A recent Israeli study is showing that men and women with diabetes may need to watch out for very different things to find out if they are at increased risk of death.
The study followed 498 patients from three health care centers in Israel up until July of 1998, 233 of them men and 265 of them women. All subjects were questioned at the time of their enrollment to determine the length of their having diabetes, their blood pressure and whether or not they had any complications.
By the study’s end, 148 of the subjects had died, many of them with similar traits in their baseline interviews. For men, elevated albumin levels in the urine were associated with a significant increase in the risk of death, as were high triglyceride levels. These traits did not, however, correspond to an increased mortality rate in women, who saw their own relative risk of death increase in the presence of heart disease, serum creatinine levels and high GHb levels.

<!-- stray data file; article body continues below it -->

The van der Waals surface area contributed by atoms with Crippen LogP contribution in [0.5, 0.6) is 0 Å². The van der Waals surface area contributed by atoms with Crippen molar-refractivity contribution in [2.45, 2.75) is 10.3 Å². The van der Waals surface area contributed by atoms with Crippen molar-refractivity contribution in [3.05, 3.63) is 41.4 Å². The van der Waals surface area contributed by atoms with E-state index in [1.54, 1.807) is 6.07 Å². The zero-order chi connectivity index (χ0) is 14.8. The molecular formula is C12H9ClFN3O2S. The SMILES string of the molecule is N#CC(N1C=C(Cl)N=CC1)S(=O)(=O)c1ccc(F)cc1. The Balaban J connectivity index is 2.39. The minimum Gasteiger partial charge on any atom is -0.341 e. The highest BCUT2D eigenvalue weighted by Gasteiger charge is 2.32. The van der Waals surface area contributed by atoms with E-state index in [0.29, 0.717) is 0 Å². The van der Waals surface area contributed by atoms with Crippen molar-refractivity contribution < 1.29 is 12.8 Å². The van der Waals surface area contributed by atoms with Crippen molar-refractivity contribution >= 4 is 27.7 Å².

Although the study’s male and female subjects had very different predictors of death, there was little gender difference in actual cause of death.
The study concludes that the actual causes of death for men and women with diabetes are similar. However, each gender has a fairly unique set of predictors. Focusing on these predictors, the authors note, may have important implications in narrowing down appropriate treatments for diabetes by gender.